Mistakes in translation of the genetic information of the mRNA molecule into a
corresponding amino acid sequence occurs most frequently at the third codon
position

The third codon position (e.g. the G in CUG) is the most error prone spot of the
codon since it has the weakest binding affinity for the corresponding tRNA
molecule
“The third codons form the weakest link of the genetic code…”

Scientists say, that the genetic code “wobbles” in the third codon position

Since, interestingly, codons sharing 2 out of 3 bases tend to code for amino acids
with the same physico-chemical properties (e.g. hydrophobicity, polarity, net
charges), the consequences of a “codon wobbling event” are usually minor for
the resulting amino acid chain

The surprising non-random codon arrangement of the genetic code (see sections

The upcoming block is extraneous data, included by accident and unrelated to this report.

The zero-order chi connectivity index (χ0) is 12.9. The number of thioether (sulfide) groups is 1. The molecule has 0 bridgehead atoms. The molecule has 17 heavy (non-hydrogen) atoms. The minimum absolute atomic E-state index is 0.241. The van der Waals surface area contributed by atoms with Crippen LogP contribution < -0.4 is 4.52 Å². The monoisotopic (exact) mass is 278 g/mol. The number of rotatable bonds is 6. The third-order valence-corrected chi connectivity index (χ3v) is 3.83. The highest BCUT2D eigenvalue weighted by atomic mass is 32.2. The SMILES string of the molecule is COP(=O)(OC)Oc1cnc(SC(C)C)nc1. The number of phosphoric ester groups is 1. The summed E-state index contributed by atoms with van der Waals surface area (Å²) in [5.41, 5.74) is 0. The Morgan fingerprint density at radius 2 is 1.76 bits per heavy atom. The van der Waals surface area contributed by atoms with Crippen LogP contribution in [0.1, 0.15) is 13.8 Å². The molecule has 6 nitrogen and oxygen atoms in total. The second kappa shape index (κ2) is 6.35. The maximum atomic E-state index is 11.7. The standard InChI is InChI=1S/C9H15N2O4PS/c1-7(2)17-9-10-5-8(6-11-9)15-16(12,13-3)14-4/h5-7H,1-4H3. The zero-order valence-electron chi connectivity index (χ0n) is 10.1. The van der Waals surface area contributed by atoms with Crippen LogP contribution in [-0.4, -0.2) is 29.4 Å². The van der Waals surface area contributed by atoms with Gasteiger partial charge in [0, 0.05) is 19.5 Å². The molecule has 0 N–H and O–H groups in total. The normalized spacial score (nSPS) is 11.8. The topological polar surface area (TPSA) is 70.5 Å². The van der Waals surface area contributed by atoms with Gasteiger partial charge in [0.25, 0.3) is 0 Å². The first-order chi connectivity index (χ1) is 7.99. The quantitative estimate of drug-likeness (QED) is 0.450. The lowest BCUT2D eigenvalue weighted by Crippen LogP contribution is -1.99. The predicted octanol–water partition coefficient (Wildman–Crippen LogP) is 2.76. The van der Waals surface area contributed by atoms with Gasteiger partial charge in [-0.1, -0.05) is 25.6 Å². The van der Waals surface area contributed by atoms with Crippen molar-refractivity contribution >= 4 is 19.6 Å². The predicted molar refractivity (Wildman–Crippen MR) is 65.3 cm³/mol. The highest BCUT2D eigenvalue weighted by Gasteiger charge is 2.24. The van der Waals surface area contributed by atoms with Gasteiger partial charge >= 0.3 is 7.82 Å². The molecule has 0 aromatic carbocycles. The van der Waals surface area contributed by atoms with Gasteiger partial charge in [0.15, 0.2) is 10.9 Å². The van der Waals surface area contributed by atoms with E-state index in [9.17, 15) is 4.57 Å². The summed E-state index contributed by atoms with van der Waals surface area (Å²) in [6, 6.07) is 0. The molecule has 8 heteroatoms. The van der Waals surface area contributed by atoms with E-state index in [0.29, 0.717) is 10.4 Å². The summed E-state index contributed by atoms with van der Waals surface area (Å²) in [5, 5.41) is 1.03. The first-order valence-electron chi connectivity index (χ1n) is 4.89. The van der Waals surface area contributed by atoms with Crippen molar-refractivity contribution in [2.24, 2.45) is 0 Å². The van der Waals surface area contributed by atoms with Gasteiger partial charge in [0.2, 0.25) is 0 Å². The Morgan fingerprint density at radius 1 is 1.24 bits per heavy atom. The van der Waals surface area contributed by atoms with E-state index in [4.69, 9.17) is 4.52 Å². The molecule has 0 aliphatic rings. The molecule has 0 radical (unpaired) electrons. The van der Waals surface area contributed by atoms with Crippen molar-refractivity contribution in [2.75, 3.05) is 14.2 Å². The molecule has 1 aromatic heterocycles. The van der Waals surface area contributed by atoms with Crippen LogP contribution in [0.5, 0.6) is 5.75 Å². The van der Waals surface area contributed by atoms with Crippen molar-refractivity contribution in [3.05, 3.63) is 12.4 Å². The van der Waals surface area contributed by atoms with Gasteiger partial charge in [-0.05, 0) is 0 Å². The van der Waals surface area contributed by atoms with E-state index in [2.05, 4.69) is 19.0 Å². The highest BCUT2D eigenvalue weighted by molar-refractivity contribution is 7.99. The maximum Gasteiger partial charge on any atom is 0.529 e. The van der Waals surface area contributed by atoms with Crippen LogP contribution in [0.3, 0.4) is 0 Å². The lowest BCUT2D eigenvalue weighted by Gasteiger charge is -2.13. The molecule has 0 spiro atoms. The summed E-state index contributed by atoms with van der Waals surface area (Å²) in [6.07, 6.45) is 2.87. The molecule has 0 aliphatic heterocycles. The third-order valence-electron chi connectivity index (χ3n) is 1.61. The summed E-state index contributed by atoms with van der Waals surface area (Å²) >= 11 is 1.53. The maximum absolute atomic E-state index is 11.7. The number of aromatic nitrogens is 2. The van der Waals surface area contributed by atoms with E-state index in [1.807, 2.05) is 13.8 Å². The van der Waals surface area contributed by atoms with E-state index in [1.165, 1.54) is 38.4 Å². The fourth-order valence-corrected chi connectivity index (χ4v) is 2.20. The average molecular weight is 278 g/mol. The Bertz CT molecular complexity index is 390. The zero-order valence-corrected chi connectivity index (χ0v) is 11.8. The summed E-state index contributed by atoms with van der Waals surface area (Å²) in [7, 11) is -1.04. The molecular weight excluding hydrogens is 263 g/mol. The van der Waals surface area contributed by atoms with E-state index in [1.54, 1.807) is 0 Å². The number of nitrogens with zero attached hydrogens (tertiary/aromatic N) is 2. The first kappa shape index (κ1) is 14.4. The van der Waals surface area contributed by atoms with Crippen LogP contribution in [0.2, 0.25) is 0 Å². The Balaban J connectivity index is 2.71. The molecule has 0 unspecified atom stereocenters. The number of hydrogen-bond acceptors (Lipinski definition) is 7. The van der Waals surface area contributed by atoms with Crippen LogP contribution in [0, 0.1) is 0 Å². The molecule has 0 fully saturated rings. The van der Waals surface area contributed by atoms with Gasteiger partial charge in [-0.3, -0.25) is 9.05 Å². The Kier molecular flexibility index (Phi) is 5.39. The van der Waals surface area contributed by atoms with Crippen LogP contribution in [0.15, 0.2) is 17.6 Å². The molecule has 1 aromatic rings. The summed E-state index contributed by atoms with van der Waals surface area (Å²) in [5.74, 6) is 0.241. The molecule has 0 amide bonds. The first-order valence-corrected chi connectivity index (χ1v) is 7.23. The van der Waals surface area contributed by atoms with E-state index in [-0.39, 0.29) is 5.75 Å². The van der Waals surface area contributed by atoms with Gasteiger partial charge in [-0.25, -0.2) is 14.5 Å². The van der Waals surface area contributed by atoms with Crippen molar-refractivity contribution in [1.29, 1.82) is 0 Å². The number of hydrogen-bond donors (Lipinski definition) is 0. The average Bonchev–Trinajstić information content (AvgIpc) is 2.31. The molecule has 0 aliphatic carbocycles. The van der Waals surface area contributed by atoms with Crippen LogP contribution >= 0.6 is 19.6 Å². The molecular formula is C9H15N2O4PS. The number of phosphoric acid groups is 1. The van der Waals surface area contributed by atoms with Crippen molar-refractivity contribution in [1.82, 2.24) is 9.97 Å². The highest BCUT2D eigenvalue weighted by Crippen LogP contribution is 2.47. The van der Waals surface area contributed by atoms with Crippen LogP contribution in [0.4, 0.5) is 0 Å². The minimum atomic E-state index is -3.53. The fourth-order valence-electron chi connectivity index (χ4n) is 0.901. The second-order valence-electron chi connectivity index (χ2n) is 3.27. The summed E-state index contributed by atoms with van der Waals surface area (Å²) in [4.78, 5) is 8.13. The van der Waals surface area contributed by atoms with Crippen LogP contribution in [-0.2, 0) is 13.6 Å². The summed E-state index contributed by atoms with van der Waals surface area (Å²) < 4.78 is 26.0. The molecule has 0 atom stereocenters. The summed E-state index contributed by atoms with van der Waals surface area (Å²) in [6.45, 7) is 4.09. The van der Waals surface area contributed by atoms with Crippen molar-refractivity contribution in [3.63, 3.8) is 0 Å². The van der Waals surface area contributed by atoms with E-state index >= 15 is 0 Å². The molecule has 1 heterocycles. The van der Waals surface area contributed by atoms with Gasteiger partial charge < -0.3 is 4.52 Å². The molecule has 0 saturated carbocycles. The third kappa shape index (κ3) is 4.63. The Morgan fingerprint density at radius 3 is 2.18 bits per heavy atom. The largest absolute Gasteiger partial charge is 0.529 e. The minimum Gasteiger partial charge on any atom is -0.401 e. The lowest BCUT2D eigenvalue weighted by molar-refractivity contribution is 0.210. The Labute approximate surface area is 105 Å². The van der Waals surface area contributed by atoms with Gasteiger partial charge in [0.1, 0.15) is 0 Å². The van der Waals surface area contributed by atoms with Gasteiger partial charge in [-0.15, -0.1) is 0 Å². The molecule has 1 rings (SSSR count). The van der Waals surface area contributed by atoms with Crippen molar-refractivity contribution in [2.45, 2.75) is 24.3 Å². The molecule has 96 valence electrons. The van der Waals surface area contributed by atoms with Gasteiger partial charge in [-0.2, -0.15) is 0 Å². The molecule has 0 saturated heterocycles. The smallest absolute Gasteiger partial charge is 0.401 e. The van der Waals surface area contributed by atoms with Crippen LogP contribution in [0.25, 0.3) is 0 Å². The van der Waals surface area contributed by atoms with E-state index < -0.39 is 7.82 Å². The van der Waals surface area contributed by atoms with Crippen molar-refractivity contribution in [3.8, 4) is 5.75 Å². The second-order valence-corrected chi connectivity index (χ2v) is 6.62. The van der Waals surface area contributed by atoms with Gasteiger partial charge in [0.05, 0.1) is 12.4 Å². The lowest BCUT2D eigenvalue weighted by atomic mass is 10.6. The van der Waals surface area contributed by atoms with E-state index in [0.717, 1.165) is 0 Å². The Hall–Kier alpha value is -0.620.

above) assures that the consequences of a wobbling event in the third codon site
during protein translation does NOT lead to an incorporation of an amino acid
with completely different physico-chemical properties

Based on this interesting observation, whereas the genetic code of life bears a
non-random assignment of codons with their corresponding amino acids,
scientists hypothesize today, that the genetic code is the product of natural
selection on the molecular level

The genetic code is dynamic and evolved through natural selection

Of all possible random assignments of 64 codons with the existing 20 amino
acids, the genetic code unraveled by M. Nirenberg, turned out to be the very
code used by almost all biological organisms on planet Earth to assure the least
risk of producing aberrant and dysfunctional proteins during protein translation